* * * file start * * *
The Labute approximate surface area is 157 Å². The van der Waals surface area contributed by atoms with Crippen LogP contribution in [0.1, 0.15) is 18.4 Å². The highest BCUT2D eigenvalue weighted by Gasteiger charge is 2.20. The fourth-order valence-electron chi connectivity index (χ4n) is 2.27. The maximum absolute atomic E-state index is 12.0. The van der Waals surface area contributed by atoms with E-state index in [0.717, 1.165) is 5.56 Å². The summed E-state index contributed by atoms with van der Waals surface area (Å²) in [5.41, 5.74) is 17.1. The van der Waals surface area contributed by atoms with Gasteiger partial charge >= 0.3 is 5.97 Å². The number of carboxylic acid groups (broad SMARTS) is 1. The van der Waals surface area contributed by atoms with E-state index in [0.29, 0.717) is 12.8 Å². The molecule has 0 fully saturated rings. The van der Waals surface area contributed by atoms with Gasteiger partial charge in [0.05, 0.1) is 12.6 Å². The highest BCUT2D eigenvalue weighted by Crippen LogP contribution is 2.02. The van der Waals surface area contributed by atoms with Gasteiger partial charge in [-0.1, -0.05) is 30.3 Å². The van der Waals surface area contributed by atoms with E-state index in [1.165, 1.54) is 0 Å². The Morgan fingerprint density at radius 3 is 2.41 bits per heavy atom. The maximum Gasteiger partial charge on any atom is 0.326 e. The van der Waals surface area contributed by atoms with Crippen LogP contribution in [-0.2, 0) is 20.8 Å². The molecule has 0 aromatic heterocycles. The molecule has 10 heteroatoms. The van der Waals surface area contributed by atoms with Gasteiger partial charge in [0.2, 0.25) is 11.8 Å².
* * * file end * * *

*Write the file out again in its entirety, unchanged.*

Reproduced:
The Labute approximate surface area is 157 Å². The van der Waals surface area contributed by atoms with Crippen LogP contribution in [0.1, 0.15) is 18.4 Å². The highest BCUT2D eigenvalue weighted by Gasteiger charge is 2.20. The fourth-order valence-electron chi connectivity index (χ4n) is 2.27. The maximum absolute atomic E-state index is 12.0. The van der Waals surface area contributed by atoms with E-state index in [0.717, 1.165) is 5.56 Å². The summed E-state index contributed by atoms with van der Waals surface area (Å²) in [5.41, 5.74) is 17.1. The van der Waals surface area contributed by atoms with Gasteiger partial charge >= 0.3 is 5.97 Å². The number of carboxylic acid groups (broad SMARTS) is 1. The van der Waals surface area contributed by atoms with E-state index in [0.29, 0.717) is 12.8 Å². The molecule has 0 fully saturated rings. The van der Waals surface area contributed by atoms with Gasteiger partial charge in [0.05, 0.1) is 12.6 Å². The highest BCUT2D eigenvalue weighted by Crippen LogP contribution is 2.02. The van der Waals surface area contributed by atoms with Gasteiger partial charge in [-0.1, -0.05) is 30.3 Å². The van der Waals surface area contributed by atoms with E-state index in [1.165, 1.54) is 0 Å². The Morgan fingerprint density at radius 3 is 2.41 bits per heavy atom. The maximum Gasteiger partial charge on any atom is 0.326 e. The van der Waals surface area contributed by atoms with Crippen LogP contribution in [-0.2, 0) is 20.8 Å². The molecule has 0 aromatic heterocycles. The molecule has 10 heteroatoms. The van der Waals surface area contributed by atoms with Gasteiger partial charge in [0.2, 0.25) is 11.8 Å².